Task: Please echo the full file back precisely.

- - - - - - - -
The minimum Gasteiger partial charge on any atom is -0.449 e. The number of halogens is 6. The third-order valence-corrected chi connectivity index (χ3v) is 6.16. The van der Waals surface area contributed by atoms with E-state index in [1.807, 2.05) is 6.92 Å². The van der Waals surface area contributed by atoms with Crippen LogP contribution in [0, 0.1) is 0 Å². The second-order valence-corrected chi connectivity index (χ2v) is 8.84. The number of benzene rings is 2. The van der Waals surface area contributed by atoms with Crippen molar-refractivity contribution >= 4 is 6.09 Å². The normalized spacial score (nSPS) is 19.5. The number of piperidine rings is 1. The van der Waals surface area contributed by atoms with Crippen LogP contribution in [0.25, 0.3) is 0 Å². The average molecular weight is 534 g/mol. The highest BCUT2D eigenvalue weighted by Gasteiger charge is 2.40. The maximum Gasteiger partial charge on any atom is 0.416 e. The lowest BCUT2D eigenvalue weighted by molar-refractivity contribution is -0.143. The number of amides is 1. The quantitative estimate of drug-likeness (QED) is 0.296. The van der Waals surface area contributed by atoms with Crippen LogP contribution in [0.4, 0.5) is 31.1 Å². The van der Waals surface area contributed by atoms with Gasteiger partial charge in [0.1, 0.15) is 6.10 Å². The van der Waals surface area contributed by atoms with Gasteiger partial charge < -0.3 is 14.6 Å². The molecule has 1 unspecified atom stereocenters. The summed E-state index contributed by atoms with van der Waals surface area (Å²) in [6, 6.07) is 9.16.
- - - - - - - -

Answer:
The minimum Gasteiger partial charge on any atom is -0.449 e. The number of halogens is 6. The third-order valence-corrected chi connectivity index (χ3v) is 6.16. The van der Waals surface area contributed by atoms with E-state index in [1.807, 2.05) is 6.92 Å². The van der Waals surface area contributed by atoms with Crippen LogP contribution in [0, 0.1) is 0 Å². The second-order valence-corrected chi connectivity index (χ2v) is 8.84. The number of benzene rings is 2. The van der Waals surface area contributed by atoms with Crippen molar-refractivity contribution >= 4 is 6.09 Å². The normalized spacial score (nSPS) is 19.5. The number of piperidine rings is 1. The van der Waals surface area contributed by atoms with Crippen LogP contribution in [0.25, 0.3) is 0 Å². The average molecular weight is 534 g/mol. The highest BCUT2D eigenvalue weighted by Gasteiger charge is 2.40. The maximum Gasteiger partial charge on any atom is 0.416 e. The lowest BCUT2D eigenvalue weighted by molar-refractivity contribution is -0.143. The number of amides is 1. The quantitative estimate of drug-likeness (QED) is 0.296. The van der Waals surface area contributed by atoms with Crippen LogP contribution in [0.4, 0.5) is 31.1 Å². The van der Waals surface area contributed by atoms with Gasteiger partial charge in [0.1, 0.15) is 6.10 Å². The van der Waals surface area contributed by atoms with Gasteiger partial charge < -0.3 is 14.6 Å². The molecule has 1 unspecified atom stereocenters. The summed E-state index contributed by atoms with van der Waals surface area (Å²) in [6, 6.07) is 9.16.